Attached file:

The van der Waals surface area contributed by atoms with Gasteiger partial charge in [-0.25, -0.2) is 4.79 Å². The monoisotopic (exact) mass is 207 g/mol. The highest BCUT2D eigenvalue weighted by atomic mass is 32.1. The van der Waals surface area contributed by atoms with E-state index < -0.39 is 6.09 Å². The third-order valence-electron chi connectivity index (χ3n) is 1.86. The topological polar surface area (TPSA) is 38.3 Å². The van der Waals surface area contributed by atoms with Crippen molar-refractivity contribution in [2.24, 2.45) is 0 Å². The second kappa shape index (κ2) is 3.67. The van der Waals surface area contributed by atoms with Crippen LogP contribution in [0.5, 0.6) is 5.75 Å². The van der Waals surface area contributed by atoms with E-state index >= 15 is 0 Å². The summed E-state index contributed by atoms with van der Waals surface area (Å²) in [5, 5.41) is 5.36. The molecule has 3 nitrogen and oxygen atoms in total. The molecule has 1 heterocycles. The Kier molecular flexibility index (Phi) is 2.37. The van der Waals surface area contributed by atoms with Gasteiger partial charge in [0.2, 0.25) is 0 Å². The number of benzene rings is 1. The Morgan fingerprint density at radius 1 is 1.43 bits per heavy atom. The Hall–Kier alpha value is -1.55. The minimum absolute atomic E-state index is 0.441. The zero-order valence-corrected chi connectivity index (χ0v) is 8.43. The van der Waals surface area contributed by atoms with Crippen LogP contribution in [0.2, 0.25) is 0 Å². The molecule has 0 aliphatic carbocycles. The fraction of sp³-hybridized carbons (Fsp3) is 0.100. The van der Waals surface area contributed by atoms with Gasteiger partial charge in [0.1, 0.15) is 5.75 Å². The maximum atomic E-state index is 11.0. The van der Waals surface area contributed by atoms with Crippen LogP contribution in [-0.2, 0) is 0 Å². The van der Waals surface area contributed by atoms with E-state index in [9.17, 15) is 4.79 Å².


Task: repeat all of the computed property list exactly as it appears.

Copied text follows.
The van der Waals surface area contributed by atoms with Gasteiger partial charge in [-0.25, -0.2) is 4.79 Å². The monoisotopic (exact) mass is 207 g/mol. The highest BCUT2D eigenvalue weighted by atomic mass is 32.1. The van der Waals surface area contributed by atoms with E-state index < -0.39 is 6.09 Å². The third-order valence-electron chi connectivity index (χ3n) is 1.86. The topological polar surface area (TPSA) is 38.3 Å². The van der Waals surface area contributed by atoms with Crippen molar-refractivity contribution in [2.24, 2.45) is 0 Å². The second kappa shape index (κ2) is 3.67. The van der Waals surface area contributed by atoms with Crippen LogP contribution in [0.5, 0.6) is 5.75 Å². The van der Waals surface area contributed by atoms with E-state index >= 15 is 0 Å². The summed E-state index contributed by atoms with van der Waals surface area (Å²) in [5, 5.41) is 5.36. The molecule has 3 nitrogen and oxygen atoms in total. The molecule has 1 heterocycles. The Kier molecular flexibility index (Phi) is 2.37. The van der Waals surface area contributed by atoms with Gasteiger partial charge in [0.2, 0.25) is 0 Å². The number of benzene rings is 1. The Morgan fingerprint density at radius 1 is 1.43 bits per heavy atom. The Hall–Kier alpha value is -1.55. The minimum absolute atomic E-state index is 0.441. The zero-order valence-corrected chi connectivity index (χ0v) is 8.43. The van der Waals surface area contributed by atoms with Crippen LogP contribution in [0.2, 0.25) is 0 Å². The molecule has 0 aliphatic carbocycles. The fraction of sp³-hybridized carbons (Fsp3) is 0.100. The van der Waals surface area contributed by atoms with Gasteiger partial charge in [0.1, 0.15) is 5.75 Å². The maximum atomic E-state index is 11.0. The van der Waals surface area contributed by atoms with Crippen LogP contribution in [-0.2, 0) is 0 Å². The van der Waals surface area contributed by atoms with E-state index in [9.17, 15) is 4.79 Å².